check if the plugin activates
    check if there are any php errors across the admin pages

  2. The elephant in the room here is that previously there was one person who was somehow doing all the reviews. How did one part-time volunteer do so much more than a larger team can do? From everything we have seen, it looks like they were not really doing all the reviews they were claiming to do, and there was no oversight mechanism to proactively catch that or an ability to report that situation.

    If that is the case, the new team is being put in a hard spot, since there is a lot more work to be done than was really being done in the past, but most people would not be aware of that.

    Also, if that is the case, then it would be a good example of why better governance of WordPress is needed.

  3. It’s only gotten worse. The current backlog as I write this is 915. I’ve seen it grow from 850 in just a week. Approval in 65 days.

    I don’t have the skills to help out. But there is no indication of any improvements in backlog.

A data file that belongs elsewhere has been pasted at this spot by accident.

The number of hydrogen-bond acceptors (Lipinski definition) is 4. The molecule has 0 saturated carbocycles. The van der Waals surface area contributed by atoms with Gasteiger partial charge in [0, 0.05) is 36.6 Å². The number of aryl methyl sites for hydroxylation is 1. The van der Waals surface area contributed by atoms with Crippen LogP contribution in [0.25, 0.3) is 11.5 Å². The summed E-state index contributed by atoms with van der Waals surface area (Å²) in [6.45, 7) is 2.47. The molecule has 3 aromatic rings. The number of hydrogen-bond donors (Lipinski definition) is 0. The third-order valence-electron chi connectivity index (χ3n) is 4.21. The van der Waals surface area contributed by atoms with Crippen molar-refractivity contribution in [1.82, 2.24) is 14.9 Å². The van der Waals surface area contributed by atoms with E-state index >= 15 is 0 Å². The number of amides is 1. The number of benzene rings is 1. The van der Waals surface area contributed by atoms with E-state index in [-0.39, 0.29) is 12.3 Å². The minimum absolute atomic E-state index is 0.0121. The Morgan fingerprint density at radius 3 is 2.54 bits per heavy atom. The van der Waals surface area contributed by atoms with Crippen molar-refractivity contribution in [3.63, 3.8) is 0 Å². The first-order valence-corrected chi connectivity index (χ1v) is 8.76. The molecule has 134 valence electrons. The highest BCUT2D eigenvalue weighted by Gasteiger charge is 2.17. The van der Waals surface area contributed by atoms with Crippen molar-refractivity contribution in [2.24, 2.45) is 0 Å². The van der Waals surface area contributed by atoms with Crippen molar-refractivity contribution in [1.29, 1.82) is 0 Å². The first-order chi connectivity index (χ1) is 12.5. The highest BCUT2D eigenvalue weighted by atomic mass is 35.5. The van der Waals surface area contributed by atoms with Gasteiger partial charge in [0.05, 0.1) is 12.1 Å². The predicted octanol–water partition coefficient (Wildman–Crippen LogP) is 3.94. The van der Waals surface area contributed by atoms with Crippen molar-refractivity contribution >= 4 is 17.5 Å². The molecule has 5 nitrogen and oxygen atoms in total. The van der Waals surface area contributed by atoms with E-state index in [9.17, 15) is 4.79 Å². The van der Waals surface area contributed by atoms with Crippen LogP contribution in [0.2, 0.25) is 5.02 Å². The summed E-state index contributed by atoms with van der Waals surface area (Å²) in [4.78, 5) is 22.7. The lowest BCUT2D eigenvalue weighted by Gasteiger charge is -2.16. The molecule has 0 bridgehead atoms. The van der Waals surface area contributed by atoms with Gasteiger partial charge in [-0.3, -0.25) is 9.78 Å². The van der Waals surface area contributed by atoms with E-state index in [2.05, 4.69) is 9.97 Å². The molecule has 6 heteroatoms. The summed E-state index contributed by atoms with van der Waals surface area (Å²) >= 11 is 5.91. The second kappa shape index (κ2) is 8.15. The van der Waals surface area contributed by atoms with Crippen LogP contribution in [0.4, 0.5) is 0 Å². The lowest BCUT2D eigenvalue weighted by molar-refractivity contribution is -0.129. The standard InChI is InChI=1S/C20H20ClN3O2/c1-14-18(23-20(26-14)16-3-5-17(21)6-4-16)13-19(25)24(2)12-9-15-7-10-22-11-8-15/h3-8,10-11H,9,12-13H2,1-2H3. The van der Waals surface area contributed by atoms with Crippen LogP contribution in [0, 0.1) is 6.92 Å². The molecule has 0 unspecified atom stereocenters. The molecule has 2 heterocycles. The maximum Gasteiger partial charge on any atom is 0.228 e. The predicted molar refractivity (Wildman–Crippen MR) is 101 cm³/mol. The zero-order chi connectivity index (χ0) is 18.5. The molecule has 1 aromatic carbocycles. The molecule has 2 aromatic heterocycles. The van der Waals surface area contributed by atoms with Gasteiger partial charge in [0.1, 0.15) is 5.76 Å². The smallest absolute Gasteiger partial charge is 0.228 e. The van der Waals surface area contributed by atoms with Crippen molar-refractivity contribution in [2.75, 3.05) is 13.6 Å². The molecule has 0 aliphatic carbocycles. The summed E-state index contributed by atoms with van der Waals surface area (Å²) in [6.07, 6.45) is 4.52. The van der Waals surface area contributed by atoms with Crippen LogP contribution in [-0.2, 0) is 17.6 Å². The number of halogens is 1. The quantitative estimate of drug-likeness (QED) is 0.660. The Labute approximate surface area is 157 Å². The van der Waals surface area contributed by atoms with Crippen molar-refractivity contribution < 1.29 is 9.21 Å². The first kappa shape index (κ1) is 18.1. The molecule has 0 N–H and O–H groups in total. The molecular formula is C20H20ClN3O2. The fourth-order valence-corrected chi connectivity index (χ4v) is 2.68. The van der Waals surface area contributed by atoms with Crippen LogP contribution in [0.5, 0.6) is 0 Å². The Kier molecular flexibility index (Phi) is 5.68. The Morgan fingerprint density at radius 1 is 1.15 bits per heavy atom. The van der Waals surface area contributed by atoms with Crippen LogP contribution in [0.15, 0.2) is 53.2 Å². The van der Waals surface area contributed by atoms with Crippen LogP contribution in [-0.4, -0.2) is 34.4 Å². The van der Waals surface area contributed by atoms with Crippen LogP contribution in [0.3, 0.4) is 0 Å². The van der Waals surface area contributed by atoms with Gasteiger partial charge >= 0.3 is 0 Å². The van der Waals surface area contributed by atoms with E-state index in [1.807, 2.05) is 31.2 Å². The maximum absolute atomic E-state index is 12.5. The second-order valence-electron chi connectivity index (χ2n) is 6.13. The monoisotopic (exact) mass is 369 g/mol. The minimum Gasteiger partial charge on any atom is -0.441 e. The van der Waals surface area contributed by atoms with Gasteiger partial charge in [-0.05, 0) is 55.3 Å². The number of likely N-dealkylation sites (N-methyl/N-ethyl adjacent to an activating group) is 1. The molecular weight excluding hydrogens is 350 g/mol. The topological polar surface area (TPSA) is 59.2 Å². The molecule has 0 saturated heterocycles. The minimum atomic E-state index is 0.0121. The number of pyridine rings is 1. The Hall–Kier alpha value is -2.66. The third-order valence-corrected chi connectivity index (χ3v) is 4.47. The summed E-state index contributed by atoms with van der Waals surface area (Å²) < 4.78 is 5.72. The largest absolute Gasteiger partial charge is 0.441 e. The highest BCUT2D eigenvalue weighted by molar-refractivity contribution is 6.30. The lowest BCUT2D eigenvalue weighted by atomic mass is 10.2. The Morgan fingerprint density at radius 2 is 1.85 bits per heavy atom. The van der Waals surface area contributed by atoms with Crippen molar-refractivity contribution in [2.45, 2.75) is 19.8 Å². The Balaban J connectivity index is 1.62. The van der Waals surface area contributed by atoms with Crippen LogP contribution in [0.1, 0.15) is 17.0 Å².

Perhaps if a submitted plugin could show a ‘you are the 600th’ in line value – that would be helpful. Right now, all I know is that a plugin I submitted on 7 Aug 2023 is still one of 915 awaiting review (up from 850 when I initially submitted)

    This is the equivalent of ‘please stay on the line – your call is important to us’ – but you get to be on hold for hours.

  4. And the ‘pending review’ count for plugins goes over 1000 yesterday. Currently at 1024.

    No indication that there is any progress in whittling down that backlog. It would be nice to see a graph like the ‘download’ graph shown on a plugins stats page. Two data points for each day: number of plugins awaiting approval, and number of plugins approved.